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Pesticides (from Latin pestis – infection and caedo – to kill) are chemicals for fighting against malicios or undesirable microorganisms, plants and animals. According to their purpose pesticides are divided into:

  • insecticides – for fighting against insects
  • acaricides – against acaridans
  • herbicides – against undesirable plants
  • algicides – against algae
  • fungicides – for fighting against fungi
  • bactericides – against bacteria
  • molluscicides – against snails and slugs
  • nematocides – against nematode worms
  • zoocides – against pests from vertebrates group

Pesticides include repellents and antifeedants - substances, which can scare away harmful organisms; attractants - attract substances used for disorientation, control or further disposal of certain species of animals; hormonal insecticides and chemosteriliants - impede normal development and reproduction, as well as the substances, similar to herbicides by the mechanism of action: plant growth regulators influence processes of plant growth and development, defoliants – remove leaves, desiccants – dry plants.

In fact, pesticides are natural or more often synthetic substances. They are almost always used not in the pure form but in the form of various compositions with solvents and surfactants. Sometimes special additives are used, such as antidotes for plants, increasing selectivity of herbicides and synergists, increasing activity of insecticides.

Some pesticides show their activity in gas or vapor state (fumigants); sometimes so called pro-pesticides are used. These are substances that turn into pesticides only during their usage or after getting inside a living organism.

There are several thousand of acting substances. The assortment of the pesticides is constantly updated. It is caused by the necessity of creating more effective and safe for people and environment pesticides. It’s also caused by the resistance that insects, acaridans, fungi and bacteria develop in case of a long-term usage of the same pesticide.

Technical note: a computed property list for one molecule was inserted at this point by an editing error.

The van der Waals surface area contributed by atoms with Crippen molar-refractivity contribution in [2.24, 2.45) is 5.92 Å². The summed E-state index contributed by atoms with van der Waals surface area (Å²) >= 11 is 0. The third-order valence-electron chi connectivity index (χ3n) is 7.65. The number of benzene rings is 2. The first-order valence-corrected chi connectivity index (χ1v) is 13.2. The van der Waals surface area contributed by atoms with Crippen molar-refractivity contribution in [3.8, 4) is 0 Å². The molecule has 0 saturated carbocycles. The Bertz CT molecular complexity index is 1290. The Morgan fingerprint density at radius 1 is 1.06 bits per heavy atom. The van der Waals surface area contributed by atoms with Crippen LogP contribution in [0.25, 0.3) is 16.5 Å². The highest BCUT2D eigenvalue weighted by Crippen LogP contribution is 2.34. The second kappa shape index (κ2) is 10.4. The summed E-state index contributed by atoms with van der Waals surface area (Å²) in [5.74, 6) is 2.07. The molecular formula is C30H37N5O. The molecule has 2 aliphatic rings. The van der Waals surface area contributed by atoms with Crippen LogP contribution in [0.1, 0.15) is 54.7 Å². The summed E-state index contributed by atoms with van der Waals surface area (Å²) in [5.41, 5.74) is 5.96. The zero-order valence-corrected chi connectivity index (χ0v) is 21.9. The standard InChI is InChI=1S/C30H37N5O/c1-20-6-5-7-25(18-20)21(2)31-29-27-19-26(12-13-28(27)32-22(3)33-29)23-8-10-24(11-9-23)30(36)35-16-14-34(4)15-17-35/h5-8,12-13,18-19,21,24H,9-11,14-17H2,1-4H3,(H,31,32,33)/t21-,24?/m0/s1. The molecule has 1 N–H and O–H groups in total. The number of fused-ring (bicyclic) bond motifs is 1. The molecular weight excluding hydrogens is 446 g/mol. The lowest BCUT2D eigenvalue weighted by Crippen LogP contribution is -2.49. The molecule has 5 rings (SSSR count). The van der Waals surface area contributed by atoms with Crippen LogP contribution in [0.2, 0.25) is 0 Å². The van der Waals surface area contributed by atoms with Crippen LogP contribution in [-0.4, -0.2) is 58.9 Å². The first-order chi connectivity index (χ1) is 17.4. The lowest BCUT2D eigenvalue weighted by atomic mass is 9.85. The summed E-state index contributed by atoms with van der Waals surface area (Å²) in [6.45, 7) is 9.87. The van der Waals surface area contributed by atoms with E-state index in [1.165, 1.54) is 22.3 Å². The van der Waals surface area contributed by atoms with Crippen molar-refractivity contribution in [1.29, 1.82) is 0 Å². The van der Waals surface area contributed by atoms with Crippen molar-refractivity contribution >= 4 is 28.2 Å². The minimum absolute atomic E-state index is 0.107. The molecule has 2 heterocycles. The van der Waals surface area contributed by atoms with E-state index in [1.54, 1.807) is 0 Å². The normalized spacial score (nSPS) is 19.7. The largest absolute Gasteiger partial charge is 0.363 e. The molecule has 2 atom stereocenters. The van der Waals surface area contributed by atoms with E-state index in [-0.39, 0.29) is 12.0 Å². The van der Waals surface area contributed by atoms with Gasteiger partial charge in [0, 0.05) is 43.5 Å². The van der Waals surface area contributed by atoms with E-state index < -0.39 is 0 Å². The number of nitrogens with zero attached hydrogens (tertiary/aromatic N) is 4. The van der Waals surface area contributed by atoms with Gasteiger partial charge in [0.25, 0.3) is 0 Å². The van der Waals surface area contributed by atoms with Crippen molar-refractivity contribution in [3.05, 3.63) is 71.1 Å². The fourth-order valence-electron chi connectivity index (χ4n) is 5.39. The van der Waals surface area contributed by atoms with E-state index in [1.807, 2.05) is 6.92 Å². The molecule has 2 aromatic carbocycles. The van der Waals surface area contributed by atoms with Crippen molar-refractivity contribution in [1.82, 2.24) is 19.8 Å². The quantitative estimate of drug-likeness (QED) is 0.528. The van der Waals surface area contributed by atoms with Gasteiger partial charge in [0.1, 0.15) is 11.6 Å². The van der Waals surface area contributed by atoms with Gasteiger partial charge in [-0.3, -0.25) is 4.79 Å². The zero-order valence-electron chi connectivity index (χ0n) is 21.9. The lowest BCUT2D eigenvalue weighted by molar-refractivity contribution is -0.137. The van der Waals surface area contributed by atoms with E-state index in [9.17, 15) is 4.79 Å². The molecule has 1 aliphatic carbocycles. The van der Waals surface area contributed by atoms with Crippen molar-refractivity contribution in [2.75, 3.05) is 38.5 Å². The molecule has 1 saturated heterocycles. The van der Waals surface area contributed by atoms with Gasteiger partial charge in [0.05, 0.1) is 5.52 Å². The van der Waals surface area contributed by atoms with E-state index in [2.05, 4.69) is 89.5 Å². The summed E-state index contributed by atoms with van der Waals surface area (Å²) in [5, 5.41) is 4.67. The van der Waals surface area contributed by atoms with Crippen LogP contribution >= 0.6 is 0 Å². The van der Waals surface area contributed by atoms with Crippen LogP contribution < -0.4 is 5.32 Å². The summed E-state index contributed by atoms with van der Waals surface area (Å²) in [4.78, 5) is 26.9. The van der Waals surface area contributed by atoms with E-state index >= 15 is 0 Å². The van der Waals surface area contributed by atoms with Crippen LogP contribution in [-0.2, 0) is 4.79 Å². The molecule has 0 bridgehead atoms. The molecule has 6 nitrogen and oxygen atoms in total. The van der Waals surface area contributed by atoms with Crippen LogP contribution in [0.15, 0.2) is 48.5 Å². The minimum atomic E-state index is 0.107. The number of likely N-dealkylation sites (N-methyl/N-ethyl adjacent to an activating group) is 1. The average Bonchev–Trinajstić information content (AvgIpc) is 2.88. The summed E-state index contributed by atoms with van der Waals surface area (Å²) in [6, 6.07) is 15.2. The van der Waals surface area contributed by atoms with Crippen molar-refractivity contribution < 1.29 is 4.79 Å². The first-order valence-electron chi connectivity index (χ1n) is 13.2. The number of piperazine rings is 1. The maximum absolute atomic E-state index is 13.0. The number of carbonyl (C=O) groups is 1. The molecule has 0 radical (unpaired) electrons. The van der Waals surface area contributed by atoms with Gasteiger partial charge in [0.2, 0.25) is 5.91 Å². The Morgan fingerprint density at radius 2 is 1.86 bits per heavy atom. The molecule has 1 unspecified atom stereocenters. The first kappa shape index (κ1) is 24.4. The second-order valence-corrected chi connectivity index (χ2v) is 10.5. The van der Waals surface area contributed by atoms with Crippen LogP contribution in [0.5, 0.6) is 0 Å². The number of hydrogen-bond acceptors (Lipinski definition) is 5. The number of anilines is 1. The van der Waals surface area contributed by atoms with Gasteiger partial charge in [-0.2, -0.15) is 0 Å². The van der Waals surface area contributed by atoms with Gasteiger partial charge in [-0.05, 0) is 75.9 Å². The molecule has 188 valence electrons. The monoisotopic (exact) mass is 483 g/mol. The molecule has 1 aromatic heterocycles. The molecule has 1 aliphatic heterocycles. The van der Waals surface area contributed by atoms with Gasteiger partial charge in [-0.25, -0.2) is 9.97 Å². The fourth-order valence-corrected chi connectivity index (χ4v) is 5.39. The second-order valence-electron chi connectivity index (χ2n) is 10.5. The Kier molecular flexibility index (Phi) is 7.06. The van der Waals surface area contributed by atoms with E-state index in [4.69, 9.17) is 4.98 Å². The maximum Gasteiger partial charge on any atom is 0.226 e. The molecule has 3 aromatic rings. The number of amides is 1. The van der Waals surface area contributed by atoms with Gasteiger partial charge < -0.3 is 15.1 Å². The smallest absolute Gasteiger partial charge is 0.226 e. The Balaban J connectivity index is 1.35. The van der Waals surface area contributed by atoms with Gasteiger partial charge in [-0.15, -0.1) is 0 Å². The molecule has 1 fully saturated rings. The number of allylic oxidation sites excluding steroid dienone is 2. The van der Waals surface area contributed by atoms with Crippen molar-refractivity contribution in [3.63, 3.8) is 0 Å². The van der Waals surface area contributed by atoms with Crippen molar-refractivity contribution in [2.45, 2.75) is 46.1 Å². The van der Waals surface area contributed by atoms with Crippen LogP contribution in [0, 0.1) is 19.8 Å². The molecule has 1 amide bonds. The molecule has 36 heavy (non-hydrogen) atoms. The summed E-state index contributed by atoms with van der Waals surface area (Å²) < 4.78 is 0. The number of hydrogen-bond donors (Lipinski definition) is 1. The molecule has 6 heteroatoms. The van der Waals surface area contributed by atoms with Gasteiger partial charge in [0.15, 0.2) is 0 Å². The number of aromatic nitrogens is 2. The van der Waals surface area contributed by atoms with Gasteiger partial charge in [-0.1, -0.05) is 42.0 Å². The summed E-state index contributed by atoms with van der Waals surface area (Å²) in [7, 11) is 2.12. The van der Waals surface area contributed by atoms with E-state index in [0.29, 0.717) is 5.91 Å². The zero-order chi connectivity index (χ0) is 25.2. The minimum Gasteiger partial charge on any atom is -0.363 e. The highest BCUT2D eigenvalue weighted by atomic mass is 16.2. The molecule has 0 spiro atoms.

The main features of the pesticides are: activity toward target organisms, selectivity of action and safety for people and environment.

Pesticides activity depends on their capability to penetrate into the living organism, move inside it to the place of action and suppress vital processes; on the quantity of pesticides (measured dose in mg per the whole organism, per unit of its weight or the concentration of the acting substance in the working solution) and on the time of its impact. The measure of the pesticides activity in practice is the norm of the expenditure of the acting substance per area unit (mass, volume) at which the necessary protective effect is achieved.

Pesticides selectivity (the ability to destroy certain types of organisms without affecting the others) depends on differences in biochemical processes, enzymes and substrates in the organisms of different species and, consequently, on their unequal ability to absorb pesticides and detoxification (by oxidation, hydrolysis, etc.), as well as on the doses used (selectivity may get lost with the increase of dose).
Ecological safety of pesticides is connected with their selectivity and their greater or lesser persistence – the ability to persist in the environment for some time without losing its biological activity. Persistence of the pesticide may differ significantly in different environmental objects and in different climatic conditions.
Among pesticides used for plant protection there are contact pesticides (active in places of contact) and systemic pesticides (able to absorb and move through the circulatory system to different parts of the plant). As a rule, systemic pesticides are more effective.

The usage of pesticides in agriculture contributes to the increase of its productivity and reduction of losses.